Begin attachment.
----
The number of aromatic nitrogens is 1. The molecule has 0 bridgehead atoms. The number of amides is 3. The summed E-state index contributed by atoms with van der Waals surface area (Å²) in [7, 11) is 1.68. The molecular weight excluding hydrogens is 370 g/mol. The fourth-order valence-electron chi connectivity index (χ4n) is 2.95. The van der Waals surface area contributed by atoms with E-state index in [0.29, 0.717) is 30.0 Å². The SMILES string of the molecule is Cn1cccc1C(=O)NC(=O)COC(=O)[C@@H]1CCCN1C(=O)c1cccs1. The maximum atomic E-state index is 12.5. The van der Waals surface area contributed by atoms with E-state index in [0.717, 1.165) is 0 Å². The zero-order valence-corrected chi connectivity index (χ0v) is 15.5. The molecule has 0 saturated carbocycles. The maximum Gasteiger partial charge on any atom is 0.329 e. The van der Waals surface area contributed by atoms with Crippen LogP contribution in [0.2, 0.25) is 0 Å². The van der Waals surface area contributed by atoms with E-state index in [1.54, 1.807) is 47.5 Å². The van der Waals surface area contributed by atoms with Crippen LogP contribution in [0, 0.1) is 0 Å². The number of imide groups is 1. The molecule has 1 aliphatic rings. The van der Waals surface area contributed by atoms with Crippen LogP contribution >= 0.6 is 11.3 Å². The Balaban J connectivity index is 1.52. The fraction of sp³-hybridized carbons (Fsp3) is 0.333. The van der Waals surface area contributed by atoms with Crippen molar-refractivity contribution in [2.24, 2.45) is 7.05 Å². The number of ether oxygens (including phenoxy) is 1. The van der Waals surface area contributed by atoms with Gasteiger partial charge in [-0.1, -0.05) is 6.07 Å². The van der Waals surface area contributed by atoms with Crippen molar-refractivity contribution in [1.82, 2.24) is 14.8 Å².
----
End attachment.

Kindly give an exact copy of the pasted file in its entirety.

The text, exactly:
The number of aromatic nitrogens is 1. The molecule has 0 bridgehead atoms. The number of amides is 3. The summed E-state index contributed by atoms with van der Waals surface area (Å²) in [7, 11) is 1.68. The molecular weight excluding hydrogens is 370 g/mol. The fourth-order valence-electron chi connectivity index (χ4n) is 2.95. The van der Waals surface area contributed by atoms with E-state index in [0.29, 0.717) is 30.0 Å². The SMILES string of the molecule is Cn1cccc1C(=O)NC(=O)COC(=O)[C@@H]1CCCN1C(=O)c1cccs1. The maximum atomic E-state index is 12.5. The van der Waals surface area contributed by atoms with E-state index in [0.717, 1.165) is 0 Å². The zero-order valence-corrected chi connectivity index (χ0v) is 15.5. The molecule has 0 saturated carbocycles. The maximum Gasteiger partial charge on any atom is 0.329 e. The van der Waals surface area contributed by atoms with Crippen LogP contribution in [0.2, 0.25) is 0 Å². The van der Waals surface area contributed by atoms with E-state index in [1.54, 1.807) is 47.5 Å². The van der Waals surface area contributed by atoms with Crippen LogP contribution in [0, 0.1) is 0 Å². The number of imide groups is 1. The molecule has 1 aliphatic rings. The van der Waals surface area contributed by atoms with Crippen LogP contribution >= 0.6 is 11.3 Å². The Balaban J connectivity index is 1.52. The fraction of sp³-hybridized carbons (Fsp3) is 0.333. The van der Waals surface area contributed by atoms with Crippen molar-refractivity contribution in [2.24, 2.45) is 7.05 Å². The number of ether oxygens (including phenoxy) is 1. The van der Waals surface area contributed by atoms with Gasteiger partial charge in [-0.1, -0.05) is 6.07 Å². The van der Waals surface area contributed by atoms with Crippen molar-refractivity contribution in [1.82, 2.24) is 14.8 Å².